Since it follows from the views herein expressed that plaintiff has a right to damages, there arises the question of the measure of those damages and a consideration of that part of the record before us bearing on that question.

Article 32 of the original contract provides as follows: “Should the contractor be obstructed or delayed in the commencement, prosecution or completion of any part of said work by any act or delay of the Sanitary District, or by any act or delay on the part of railroads in furnishing cars or transporting any equipment, material or appurtenances *369for said work, or by riot, insurrection, war, pestilence, acts of public authorities, fire, lightning, earthquake, cyclone, floods, or through any default or delay of other parties under contract with said Sanitary District, or due to strikes, or to other causes, which causes of delay mentioned in this article (Art. 32) in the opinion of the chief engineer are entirely beyond the control of the contractor, then the time herein fixed for the completion of the work so delayed shall be extended for a period equivalent to the time lost by reason of any of the causes aforesaid, but no such allowance shall be made unless the contractor notifies the engineer before the fifth of each succeeding month of all delays occurring in the preceding month.

“It is further expressly agreed that said contractor shall not be entitled to any damages or compensation from the said Sanitary District on account of any delays resulting from any of the causes above specified in this article (Art. 32) except compensation for wages for extra time for any necessary watchmen and for extra premiums of his bond, actually paid by said contractor on account of said additional time so required to complete all work hereunder. The chief engineer shall decide the number of days that said contractor has been so delayed and his decision shall be final and binding upon both parties hereto.”

It has been the rule in this country and England since the early case of Hadley v. Baxendale, 5 English Ruling Cases 502, (8 R. C. L. 451, par. 22,) that “The damages recoverable for a breach of contract are such as may fairly and reasonably be considered as arising naturally — that is, according to the usual course of things — from the breach of the contract itself, or such as may reasonably be supposed to have been in the contemplation of both parties at the time they made the contract as the probable result of the breach of it.”

It will be seen from article 32 of the original contract that in case the contractor be obstructed or delayed in the *370completion of the work by any act or delay of the district, the time for the completion of the work shall be extended for a period equivalent to the time lost by reason of such fault of the district and such damages allowed, and only such, as in that article specified.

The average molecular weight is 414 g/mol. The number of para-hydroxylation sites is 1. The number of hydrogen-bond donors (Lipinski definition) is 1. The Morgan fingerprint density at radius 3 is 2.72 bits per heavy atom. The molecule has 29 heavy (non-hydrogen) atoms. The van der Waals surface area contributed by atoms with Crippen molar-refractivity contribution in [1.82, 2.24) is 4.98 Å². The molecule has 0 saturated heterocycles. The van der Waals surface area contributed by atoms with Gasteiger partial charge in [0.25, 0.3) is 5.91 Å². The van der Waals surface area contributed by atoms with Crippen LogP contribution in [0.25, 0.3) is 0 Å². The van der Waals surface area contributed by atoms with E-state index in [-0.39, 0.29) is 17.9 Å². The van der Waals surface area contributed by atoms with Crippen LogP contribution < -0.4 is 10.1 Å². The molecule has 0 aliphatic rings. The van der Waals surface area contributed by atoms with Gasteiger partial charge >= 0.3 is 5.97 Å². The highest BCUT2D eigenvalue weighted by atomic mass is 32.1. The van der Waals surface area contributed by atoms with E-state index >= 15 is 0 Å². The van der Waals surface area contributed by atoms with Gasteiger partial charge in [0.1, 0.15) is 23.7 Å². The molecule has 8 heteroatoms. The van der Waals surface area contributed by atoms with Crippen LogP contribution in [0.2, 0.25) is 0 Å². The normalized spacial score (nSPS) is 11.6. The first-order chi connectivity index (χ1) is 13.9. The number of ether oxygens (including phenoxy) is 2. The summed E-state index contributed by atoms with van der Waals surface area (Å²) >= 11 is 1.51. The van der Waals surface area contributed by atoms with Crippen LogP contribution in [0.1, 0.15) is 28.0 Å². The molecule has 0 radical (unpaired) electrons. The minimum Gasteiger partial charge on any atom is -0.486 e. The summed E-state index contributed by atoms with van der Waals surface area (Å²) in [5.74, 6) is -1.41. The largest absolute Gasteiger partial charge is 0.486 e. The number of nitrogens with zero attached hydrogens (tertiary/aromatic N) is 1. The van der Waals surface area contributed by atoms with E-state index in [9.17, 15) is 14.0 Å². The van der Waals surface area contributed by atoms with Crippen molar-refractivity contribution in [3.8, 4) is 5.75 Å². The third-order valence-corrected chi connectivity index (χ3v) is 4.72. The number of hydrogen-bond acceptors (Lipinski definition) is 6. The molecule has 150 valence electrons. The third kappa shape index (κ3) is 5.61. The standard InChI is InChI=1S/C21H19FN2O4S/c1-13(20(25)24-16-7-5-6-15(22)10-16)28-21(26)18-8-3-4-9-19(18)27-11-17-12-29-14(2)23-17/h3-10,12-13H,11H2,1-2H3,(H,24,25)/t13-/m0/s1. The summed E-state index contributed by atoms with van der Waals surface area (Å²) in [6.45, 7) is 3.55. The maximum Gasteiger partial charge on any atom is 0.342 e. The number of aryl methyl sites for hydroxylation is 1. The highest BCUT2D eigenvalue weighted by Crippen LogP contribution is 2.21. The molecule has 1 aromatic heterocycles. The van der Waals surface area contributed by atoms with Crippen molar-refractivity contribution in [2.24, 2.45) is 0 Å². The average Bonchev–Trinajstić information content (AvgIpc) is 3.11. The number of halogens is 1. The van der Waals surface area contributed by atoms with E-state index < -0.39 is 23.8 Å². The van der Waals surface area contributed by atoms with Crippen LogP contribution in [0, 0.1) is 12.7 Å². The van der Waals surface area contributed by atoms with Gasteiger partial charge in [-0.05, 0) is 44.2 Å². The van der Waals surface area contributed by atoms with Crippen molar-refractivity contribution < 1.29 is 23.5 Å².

Was the failure to pay the past due installments an “act or delay” which may be said to have obstructed or delayed the contractor in the completion of the work? Counsel say that such a construction was not within the contemplation of the parties and the Appellate Court so held. The argument is, that the parties could not have contemplated that the defendant would not have the money to pay installments promptly. In that view, few elements of damage could be said to come within the contemplation of the parties. Provisions of this character are usually inserted, not for the purpose of providing for that which the parties expect will happen, but to provide for situations that may arise. Here they have provided that any “act or delay” of the district by which the contractor might be “obstructed or delayed” shall afford ground for relief to the contractor as therein provided. That failure to pay, or delay in paying, may well obstruct or delay the prosecution of the work by the contractor seems clear.

In the early case of Palm and Robertson v. Ohio and Mississippi Railroad Co. 18 Ill. 217, it was held that, under the facts of that case, failure to pay for locomotives delivered did not prevent the vendors from continuing their contract and so did not constitute a breach of the contract on the part of the railroad. In County of Christian v. Overholt, 18 Ill. 223, it was held that plaintiff could not recover for having been “prevented from going on” with the contract, in the absence of showing some affirmative act on the part of the defendant, as by being ordered to desist from further work or by showing defendant’s omission to perform some condition precedent.

*371These cases cited by counsel do not aid us in the construction of the language of article 32 of the contract. That language does not contemplate an act or omission on the part of the defendant preventing further prosecution of the work; but if “any act or delay” on the part of the district obstructs or delays the contractor’s prosecution of the work, such is made the ground of the special damages therein specified. We are of the opinion that damages for obstructing or delaying the work, caused by failure to pay installments, are within the contemplation of the parties as expressed in the contract, and that such delay in payment constituted ground for special damages.

What, then, is the measure of such damages? This is also provided for and limited by article 32 of the contract. The language is “said contractor shall not be entitled to any damages or compensation * * * except compensation for wages for extra time for any necessary watchmen and for extra premiums of his bond, actually paid by said contractor on account of said additional time so required to complete all work hereunder.” This language exactly describes the situation before us and plaintiff, by it, agreed to such limitation.

Plaintiff argues that the record shows large costs involved in rehabilitating and cleaning equipment and large rental values, all of which were lost. The only answer that can be made to such claim is the one the parties themselves have provided. Such items of cost might, by general or specific terms, have been included in the contract, but, not only were they not included, but the contract specifically declares that the plaintiff shall not be entitled to any damages or compensation for delay except those there enumerated. This is the contract of the parties, and, however strongly we might feel that plaintiff has been more severely damaged, this court can declare the rights of the parties only by the contract, as the language of that instrument dictates.

*372Other questions raised in the briefs do not require discussion.

The superior court erred in entering judgment for $60,866.58, and the Appellate Court erred in affirming that judgment. Both judgments are reversed, and the cause is remanded to the superior court for a new trial in accordance with the views expressed in this opinion.

Reversed and remanded.